Miss X was a boss I had for a few months about a dozen years ago. She was a political hire, one of those friends of the family or donor’s kids type hire that wasn’t rooted in solid qualifications or experience. But I liked her for the most part, because she was nice and fairly personable. The job she was given was way outside her skillset, though.
Office technology eluded her sometime around 1999. She came in my office several times a day holding a sheet of paper with scribbles all over it. They would be either pages of a document we were working on or an email she’d gotten. After explaining what she wanted to change or how she thought she should respond, she’d ask me to correct the document or respond to the email and hand me her marked up sheet of paper. It took me the entire six months she was there to teach her how to forward me an email and send an email with a file attached. I’m pretty sure those skills remained in our offices as soon as she exited, though.
At that time in my life I was a fat kid. So, as fat kids are prone to do, I stopped at Whataburger every morning on my way in for a greasy sausage, egg, and cheese biscuit combo with a large root beer to eat at my desk before everyone else got to the office. Well, she started coming in early, too, and the smell of my food down the hall in my office must have triggered her inner bird dog. I’d hear, “Hey, Robbie. How’s it goin’?” as she’d plop down in a chair and start shooting the bull while I was mid-biscuit. I think she was actually hoping I’d offer her a bite or drop a hash brown on the floor she could snatch up. I don’t really like people talking to me from behind where I can’t see them or watching me eat, and she broke both rules daily.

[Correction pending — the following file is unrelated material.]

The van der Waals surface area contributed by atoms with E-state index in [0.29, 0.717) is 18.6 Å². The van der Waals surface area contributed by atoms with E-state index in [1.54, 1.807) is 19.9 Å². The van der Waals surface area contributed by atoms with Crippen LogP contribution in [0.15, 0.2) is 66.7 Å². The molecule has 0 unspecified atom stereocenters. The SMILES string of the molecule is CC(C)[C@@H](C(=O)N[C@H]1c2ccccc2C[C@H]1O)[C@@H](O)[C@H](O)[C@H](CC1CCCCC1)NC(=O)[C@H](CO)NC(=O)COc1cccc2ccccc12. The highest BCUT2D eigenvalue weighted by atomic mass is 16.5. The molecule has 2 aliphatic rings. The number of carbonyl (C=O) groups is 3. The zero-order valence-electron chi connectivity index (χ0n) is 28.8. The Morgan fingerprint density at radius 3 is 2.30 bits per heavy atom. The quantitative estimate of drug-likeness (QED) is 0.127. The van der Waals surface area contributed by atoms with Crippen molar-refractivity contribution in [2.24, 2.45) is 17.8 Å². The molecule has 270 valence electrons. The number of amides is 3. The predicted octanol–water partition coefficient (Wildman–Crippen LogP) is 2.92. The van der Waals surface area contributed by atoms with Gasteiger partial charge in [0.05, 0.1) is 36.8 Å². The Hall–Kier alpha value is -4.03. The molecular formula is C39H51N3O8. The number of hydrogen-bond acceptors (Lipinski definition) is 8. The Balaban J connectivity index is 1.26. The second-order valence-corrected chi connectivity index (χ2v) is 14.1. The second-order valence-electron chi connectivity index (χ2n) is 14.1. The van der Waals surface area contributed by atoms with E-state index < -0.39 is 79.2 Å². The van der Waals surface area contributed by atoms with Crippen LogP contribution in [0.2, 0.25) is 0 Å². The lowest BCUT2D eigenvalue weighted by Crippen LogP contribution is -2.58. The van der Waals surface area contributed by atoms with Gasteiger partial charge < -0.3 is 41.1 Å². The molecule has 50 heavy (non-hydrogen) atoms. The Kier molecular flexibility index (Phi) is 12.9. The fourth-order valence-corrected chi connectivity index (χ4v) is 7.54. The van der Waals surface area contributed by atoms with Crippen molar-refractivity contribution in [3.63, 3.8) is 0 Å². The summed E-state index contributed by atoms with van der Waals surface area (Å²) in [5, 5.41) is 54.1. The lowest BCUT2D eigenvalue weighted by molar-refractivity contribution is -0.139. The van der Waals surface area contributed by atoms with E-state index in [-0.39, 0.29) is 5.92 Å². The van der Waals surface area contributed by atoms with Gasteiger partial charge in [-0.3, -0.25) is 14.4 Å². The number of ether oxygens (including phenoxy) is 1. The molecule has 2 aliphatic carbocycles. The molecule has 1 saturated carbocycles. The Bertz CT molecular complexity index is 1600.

Also as fat kids do, I kept snacks in my desk. I had a drawer where I’d keep nabs (peanut butter and crackers for you Yankees) or candy or some other pants-button-popping tasty treat. Then, one day, I made the mistake of offering her something from my goodie drawer. That polite gesture opened the floodgate. At that moment, it became OUR snack drawer. She started just coming in and burrowing through it even while I was sitting at the desk working. “Whatcha got to eat?” as she pulled the drawer open.
However, when I started running low in my five pound bag of peanut M&Ms, I had to take evasive action. I moved all my good snacks to another drawer on the other side of my desk and left all the crap I didn’t really like and stuff I knew she didn’t like in the original drawer. This became the decoy drawer. It took a few weeks, but she eventually decided I didn’t have anything worth eating anymore and started bringing her own snacks.
I really didn’t dislike her, no matter my level of aggravation. She was a sweet lady that was put into a situation she wasn’t prepared for. She exceeded the Peter principle, the notion that everyone rises to his maximum level of incompetence and remains there. That’s why on the day she was freed to pursue other opportunities, I really did feel bad for her as she wandered the hallway in our suite, shoeless, eating from a king size box of Wheat Thins she carried close to her chest as if it was her newborn infant, and noticeably sobbing.
“Miss X, remember to click on the paperclip square thingy to attach a file to your email, and click the arrow pointing to the right to forward me your emails. There’s no reason to print them anymore.”